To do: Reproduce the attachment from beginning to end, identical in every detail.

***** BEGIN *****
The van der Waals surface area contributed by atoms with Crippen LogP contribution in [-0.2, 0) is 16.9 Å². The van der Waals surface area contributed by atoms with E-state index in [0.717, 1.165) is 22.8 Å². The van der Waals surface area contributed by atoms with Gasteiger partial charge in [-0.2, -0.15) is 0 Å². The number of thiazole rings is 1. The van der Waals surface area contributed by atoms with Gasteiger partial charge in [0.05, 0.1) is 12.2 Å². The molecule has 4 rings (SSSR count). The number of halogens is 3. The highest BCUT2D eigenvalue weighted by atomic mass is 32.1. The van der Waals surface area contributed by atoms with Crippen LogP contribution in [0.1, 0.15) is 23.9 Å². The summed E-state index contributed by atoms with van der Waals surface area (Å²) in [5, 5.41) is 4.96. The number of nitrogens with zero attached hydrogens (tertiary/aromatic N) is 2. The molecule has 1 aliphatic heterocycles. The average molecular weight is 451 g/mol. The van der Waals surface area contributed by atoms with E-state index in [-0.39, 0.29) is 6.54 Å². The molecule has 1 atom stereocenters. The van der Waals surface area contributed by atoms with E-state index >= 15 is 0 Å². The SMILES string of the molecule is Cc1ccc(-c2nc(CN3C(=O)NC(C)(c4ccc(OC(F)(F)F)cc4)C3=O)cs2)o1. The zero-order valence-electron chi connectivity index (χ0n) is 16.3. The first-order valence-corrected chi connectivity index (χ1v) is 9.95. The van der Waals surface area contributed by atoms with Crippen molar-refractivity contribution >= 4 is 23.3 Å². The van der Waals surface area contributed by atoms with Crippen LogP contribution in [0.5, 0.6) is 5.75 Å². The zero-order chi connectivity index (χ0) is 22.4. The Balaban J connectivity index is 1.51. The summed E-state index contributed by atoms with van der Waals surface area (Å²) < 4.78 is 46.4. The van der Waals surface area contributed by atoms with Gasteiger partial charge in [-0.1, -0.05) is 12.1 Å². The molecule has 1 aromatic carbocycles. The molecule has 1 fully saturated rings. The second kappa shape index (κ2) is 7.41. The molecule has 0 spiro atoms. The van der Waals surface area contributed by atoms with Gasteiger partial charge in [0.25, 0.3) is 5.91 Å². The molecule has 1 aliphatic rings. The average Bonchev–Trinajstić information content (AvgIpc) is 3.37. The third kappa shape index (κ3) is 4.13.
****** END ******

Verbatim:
The van der Waals surface area contributed by atoms with Crippen LogP contribution in [-0.2, 0) is 16.9 Å². The van der Waals surface area contributed by atoms with E-state index in [0.717, 1.165) is 22.8 Å². The van der Waals surface area contributed by atoms with Gasteiger partial charge in [-0.2, -0.15) is 0 Å². The number of thiazole rings is 1. The van der Waals surface area contributed by atoms with Gasteiger partial charge in [0.05, 0.1) is 12.2 Å². The molecule has 4 rings (SSSR count). The number of halogens is 3. The highest BCUT2D eigenvalue weighted by atomic mass is 32.1. The van der Waals surface area contributed by atoms with Crippen LogP contribution in [0.1, 0.15) is 23.9 Å². The summed E-state index contributed by atoms with van der Waals surface area (Å²) in [5, 5.41) is 4.96. The number of nitrogens with zero attached hydrogens (tertiary/aromatic N) is 2. The molecule has 1 aliphatic heterocycles. The average molecular weight is 451 g/mol. The van der Waals surface area contributed by atoms with E-state index in [-0.39, 0.29) is 6.54 Å². The molecule has 1 atom stereocenters. The van der Waals surface area contributed by atoms with E-state index >= 15 is 0 Å². The SMILES string of the molecule is Cc1ccc(-c2nc(CN3C(=O)NC(C)(c4ccc(OC(F)(F)F)cc4)C3=O)cs2)o1. The zero-order valence-electron chi connectivity index (χ0n) is 16.3. The first-order valence-corrected chi connectivity index (χ1v) is 9.95. The van der Waals surface area contributed by atoms with Crippen molar-refractivity contribution >= 4 is 23.3 Å². The van der Waals surface area contributed by atoms with Crippen LogP contribution in [0.5, 0.6) is 5.75 Å². The zero-order chi connectivity index (χ0) is 22.4. The Balaban J connectivity index is 1.51. The summed E-state index contributed by atoms with van der Waals surface area (Å²) < 4.78 is 46.4. The van der Waals surface area contributed by atoms with Gasteiger partial charge in [-0.1, -0.05) is 12.1 Å². The molecule has 1 aromatic carbocycles. The molecule has 1 fully saturated rings. The second kappa shape index (κ2) is 7.41. The molecule has 0 spiro atoms. The van der Waals surface area contributed by atoms with Gasteiger partial charge in [0.25, 0.3) is 5.91 Å². The molecule has 1 aliphatic rings. The average Bonchev–Trinajstić information content (AvgIpc) is 3.37. The third kappa shape index (κ3) is 4.13.